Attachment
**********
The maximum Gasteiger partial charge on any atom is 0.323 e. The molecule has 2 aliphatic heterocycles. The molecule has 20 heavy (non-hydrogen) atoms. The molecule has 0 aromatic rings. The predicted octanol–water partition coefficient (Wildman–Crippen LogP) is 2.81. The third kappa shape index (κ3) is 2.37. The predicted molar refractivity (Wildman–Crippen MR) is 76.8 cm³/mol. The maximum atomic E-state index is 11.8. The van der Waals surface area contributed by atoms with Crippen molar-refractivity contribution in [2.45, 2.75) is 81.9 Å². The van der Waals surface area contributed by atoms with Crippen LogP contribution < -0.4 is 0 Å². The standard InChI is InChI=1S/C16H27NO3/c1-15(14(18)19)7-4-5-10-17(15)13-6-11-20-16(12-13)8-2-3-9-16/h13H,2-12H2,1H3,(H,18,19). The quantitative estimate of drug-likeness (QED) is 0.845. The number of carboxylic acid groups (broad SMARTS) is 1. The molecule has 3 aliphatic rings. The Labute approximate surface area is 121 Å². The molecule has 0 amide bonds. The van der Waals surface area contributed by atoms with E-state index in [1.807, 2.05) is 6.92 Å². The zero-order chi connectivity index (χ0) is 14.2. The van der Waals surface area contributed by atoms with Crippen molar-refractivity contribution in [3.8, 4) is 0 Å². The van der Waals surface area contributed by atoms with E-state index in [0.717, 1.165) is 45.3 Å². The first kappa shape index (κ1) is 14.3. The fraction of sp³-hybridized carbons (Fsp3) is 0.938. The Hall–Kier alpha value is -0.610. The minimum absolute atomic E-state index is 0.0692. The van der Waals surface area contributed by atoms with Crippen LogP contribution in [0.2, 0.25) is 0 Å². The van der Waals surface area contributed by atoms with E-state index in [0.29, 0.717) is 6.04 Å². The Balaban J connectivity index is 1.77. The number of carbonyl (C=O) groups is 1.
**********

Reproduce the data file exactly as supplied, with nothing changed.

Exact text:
The maximum Gasteiger partial charge on any atom is 0.323 e. The molecule has 2 aliphatic heterocycles. The molecule has 20 heavy (non-hydrogen) atoms. The molecule has 0 aromatic rings. The predicted octanol–water partition coefficient (Wildman–Crippen LogP) is 2.81. The third kappa shape index (κ3) is 2.37. The predicted molar refractivity (Wildman–Crippen MR) is 76.8 cm³/mol. The maximum atomic E-state index is 11.8. The van der Waals surface area contributed by atoms with Crippen molar-refractivity contribution in [2.45, 2.75) is 81.9 Å². The van der Waals surface area contributed by atoms with Crippen LogP contribution < -0.4 is 0 Å². The standard InChI is InChI=1S/C16H27NO3/c1-15(14(18)19)7-4-5-10-17(15)13-6-11-20-16(12-13)8-2-3-9-16/h13H,2-12H2,1H3,(H,18,19). The quantitative estimate of drug-likeness (QED) is 0.845. The number of carboxylic acid groups (broad SMARTS) is 1. The molecule has 3 aliphatic rings. The Labute approximate surface area is 121 Å². The molecule has 0 amide bonds. The van der Waals surface area contributed by atoms with E-state index in [1.807, 2.05) is 6.92 Å². The zero-order chi connectivity index (χ0) is 14.2. The van der Waals surface area contributed by atoms with Crippen molar-refractivity contribution in [3.8, 4) is 0 Å². The van der Waals surface area contributed by atoms with E-state index in [0.717, 1.165) is 45.3 Å². The first kappa shape index (κ1) is 14.3. The fraction of sp³-hybridized carbons (Fsp3) is 0.938. The Hall–Kier alpha value is -0.610. The minimum absolute atomic E-state index is 0.0692. The van der Waals surface area contributed by atoms with Crippen LogP contribution in [0.2, 0.25) is 0 Å². The van der Waals surface area contributed by atoms with E-state index in [0.29, 0.717) is 6.04 Å². The Balaban J connectivity index is 1.77. The number of carbonyl (C=O) groups is 1.